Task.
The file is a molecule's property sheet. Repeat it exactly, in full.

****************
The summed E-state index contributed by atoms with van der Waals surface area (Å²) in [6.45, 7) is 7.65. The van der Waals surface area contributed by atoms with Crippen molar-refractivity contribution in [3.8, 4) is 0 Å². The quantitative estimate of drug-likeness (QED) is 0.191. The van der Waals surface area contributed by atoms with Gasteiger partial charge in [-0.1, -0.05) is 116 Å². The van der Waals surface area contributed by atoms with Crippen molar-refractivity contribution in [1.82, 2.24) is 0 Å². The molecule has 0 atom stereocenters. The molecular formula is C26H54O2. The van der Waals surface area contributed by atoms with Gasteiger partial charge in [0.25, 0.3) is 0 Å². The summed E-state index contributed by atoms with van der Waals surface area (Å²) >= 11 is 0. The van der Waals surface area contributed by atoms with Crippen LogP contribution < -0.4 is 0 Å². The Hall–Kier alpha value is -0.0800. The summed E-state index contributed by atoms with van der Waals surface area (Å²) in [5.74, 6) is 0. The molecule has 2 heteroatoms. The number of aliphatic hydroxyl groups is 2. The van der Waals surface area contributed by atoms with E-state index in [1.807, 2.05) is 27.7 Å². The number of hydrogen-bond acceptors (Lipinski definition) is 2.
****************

The summed E-state index contributed by atoms with van der Waals surface area (Å²) in [6.45, 7) is 7.65. The van der Waals surface area contributed by atoms with Crippen molar-refractivity contribution in [3.8, 4) is 0 Å². The quantitative estimate of drug-likeness (QED) is 0.191. The van der Waals surface area contributed by atoms with Gasteiger partial charge in [-0.1, -0.05) is 116 Å². The van der Waals surface area contributed by atoms with Crippen molar-refractivity contribution in [1.82, 2.24) is 0 Å². The molecule has 0 atom stereocenters. The molecular formula is C26H54O2. The van der Waals surface area contributed by atoms with Gasteiger partial charge in [0.25, 0.3) is 0 Å². The summed E-state index contributed by atoms with van der Waals surface area (Å²) >= 11 is 0. The van der Waals surface area contributed by atoms with Crippen LogP contribution < -0.4 is 0 Å². The Hall–Kier alpha value is -0.0800. The summed E-state index contributed by atoms with van der Waals surface area (Å²) in [5.74, 6) is 0. The molecule has 2 heteroatoms. The number of aliphatic hydroxyl groups is 2. The van der Waals surface area contributed by atoms with E-state index in [1.807, 2.05) is 27.7 Å². The number of hydrogen-bond acceptors (Lipinski definition) is 2.